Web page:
Jason Linkins of The Huffington Post runs through the email correspondence between Madoff’s would-be slayer Harry Markopolos and WSJ reporter John R. Wilke—correspondence that stretched over three years and led nowhere. Here’s a notable email he pulls out:
By February 2007, Markopolos is sounding a downcast note: “The Wall Street Journal’s John Wilke has been a huge disappointment. Obviously they were the wrong choice. Eventually Bernie will blow up and everybody will say, ‘I told you so.’”
I think Linkins goes too far with the hyperbole here:
The Journal had this story in its pocket and could have ruled the street with it, but they passed? Why? Who knows. Maybe they thought that inaction would turn a corrupt Ponzi scheme into a good investment
Had the Journal really thought this was a billion-dollar Ponzi scheme, and one they could prove, they would have been all over it.
Gary Weiss of Portfolio gets it about right. Riffing off Linkins’s piece, Weiss concludes that after all the rigamarole Markopolos went through, this is the likeliest explanation for why the Journal blinked at the softball over and over again:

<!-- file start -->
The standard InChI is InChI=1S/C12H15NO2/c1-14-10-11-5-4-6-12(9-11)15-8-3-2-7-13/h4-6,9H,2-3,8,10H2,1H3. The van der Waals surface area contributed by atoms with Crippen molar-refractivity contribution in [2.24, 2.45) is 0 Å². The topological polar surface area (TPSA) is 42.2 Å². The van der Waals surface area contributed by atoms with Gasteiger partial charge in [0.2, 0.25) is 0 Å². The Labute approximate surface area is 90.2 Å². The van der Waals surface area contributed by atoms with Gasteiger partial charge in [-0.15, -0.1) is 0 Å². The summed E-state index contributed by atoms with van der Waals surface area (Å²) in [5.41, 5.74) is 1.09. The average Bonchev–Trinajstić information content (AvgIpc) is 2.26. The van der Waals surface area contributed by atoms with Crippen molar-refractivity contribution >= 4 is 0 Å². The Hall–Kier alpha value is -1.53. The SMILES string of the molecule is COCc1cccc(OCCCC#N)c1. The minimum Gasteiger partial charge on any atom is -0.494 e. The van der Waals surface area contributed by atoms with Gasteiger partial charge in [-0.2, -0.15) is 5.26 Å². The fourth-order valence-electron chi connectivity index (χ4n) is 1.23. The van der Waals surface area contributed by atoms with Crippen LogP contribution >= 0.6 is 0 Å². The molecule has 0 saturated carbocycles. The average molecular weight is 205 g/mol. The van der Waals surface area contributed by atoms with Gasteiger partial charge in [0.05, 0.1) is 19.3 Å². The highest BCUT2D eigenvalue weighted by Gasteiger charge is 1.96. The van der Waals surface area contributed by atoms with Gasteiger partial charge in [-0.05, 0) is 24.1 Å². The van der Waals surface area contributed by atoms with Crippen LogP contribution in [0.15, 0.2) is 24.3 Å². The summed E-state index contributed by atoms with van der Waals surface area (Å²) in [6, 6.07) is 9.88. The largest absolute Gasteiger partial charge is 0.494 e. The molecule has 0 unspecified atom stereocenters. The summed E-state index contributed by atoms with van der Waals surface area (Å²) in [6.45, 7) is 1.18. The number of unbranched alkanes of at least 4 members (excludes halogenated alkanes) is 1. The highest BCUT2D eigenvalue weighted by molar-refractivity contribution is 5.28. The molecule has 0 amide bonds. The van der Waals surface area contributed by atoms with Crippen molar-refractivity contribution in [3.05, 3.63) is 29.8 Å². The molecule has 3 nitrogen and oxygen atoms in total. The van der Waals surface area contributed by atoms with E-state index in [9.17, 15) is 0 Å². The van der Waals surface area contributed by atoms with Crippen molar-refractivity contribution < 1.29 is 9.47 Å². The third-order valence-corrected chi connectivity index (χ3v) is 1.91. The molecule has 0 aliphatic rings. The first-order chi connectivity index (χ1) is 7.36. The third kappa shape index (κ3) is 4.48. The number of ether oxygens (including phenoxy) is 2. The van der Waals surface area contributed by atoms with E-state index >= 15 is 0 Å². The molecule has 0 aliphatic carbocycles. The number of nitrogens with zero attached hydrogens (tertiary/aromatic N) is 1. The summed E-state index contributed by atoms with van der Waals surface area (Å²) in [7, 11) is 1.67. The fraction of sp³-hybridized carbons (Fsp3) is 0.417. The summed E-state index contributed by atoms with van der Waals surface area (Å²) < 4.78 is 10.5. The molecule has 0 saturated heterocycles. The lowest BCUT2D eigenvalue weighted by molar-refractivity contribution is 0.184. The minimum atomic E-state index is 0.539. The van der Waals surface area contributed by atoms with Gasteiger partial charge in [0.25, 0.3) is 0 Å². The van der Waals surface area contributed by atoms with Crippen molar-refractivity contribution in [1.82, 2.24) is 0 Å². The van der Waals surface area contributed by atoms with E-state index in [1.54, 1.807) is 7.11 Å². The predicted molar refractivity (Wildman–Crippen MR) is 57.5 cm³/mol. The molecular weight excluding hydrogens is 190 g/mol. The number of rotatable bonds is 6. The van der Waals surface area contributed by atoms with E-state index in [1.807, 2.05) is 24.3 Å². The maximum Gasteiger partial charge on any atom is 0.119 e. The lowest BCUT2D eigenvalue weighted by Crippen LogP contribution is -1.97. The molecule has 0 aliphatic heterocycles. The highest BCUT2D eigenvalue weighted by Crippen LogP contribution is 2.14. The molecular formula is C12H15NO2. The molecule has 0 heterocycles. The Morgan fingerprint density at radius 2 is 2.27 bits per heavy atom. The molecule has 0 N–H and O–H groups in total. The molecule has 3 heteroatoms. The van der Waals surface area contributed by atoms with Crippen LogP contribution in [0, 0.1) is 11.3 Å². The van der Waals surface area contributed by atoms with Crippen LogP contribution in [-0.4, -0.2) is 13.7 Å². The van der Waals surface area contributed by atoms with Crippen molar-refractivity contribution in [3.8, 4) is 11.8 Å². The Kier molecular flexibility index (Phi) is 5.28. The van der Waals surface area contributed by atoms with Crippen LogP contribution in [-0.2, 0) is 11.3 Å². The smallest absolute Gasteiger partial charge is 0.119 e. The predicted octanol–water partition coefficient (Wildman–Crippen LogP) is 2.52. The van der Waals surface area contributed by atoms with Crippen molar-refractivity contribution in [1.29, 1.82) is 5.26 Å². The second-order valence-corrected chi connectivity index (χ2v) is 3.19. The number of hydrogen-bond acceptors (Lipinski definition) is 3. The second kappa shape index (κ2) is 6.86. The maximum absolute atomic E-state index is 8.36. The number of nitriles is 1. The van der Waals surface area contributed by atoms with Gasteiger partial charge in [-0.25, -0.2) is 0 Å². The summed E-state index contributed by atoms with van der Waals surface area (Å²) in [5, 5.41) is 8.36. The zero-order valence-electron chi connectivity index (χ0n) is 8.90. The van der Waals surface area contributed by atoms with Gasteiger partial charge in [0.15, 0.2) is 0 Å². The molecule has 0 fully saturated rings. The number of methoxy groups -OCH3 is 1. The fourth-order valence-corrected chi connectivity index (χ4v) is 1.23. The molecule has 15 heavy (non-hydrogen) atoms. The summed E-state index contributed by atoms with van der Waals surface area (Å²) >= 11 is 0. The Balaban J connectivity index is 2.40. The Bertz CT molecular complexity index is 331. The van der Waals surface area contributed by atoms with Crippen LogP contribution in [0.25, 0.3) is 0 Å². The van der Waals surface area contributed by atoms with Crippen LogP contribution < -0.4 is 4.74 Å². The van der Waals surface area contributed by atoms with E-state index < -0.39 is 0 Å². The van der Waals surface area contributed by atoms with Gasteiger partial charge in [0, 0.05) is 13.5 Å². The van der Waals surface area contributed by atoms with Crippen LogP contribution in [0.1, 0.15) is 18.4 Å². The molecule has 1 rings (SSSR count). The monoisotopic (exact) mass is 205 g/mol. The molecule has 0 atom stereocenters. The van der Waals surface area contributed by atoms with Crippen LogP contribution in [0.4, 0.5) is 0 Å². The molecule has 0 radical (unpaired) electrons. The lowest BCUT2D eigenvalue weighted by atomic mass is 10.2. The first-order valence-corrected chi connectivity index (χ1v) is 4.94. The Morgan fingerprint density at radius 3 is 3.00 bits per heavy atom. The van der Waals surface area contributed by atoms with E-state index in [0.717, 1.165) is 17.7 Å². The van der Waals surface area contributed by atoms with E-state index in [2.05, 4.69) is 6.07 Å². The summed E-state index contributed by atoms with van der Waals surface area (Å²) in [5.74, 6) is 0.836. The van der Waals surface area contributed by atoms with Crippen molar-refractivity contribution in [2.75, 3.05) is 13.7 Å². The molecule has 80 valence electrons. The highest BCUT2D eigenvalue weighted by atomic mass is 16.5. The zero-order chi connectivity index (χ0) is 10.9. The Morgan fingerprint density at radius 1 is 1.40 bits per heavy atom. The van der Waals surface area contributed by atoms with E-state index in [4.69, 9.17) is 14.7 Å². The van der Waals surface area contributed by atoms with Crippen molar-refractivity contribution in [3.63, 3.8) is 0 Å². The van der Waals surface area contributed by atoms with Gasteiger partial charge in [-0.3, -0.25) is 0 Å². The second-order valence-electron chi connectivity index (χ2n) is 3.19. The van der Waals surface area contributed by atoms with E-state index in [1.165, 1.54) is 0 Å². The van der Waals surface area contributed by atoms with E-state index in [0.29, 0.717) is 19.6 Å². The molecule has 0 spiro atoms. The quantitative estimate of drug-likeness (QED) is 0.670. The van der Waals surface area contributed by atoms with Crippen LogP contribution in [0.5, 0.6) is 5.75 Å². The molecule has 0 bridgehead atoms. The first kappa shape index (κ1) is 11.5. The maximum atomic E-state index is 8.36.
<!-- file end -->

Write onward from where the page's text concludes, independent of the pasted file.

Since the Journal is unlikely to ever explain itself, I’ll try to offer my guess as to what why a top investigative reporter and his editors dropped the ball so terribly:
They didn’t believe Markopolos.
It’s that simple. I can’t think of any other possible explanation, and I don’t think that any other one has any chance of being credible
That sounds right to me. We all know who Markopolos is now. But who knew him then? Trust me, Journal reporters get a lot of cranks weaving elaborate conspiracy theories and trying to convince the WSJ to print them.
As I wrote yesterday, sorting the chaff from the wheat is part of the challenge of the job, and it’s a critical one, but one whose difficulty shouldn’t be underestimated with the benefit of hindsight.
According to Time, Markopolos testified that the Journal never even heard Markopolos out, supporting Weiss’s theory that it suspected he was a crank.
“It is a sickening thought,” but if the SEC or the Wall Street Journal “would have picked up the phone and spent one hour contacting the leads” provided, Markopolos said, Madoff would have been stopped in 2006, and “untold billions” would have been saved.
But I noted in my post yesterday there were some minor discrepancies in Markopolos’s prepared testimony and his live testimony about the WSJ.
Still, the Journal just missed it on this one. There are no two ways about it.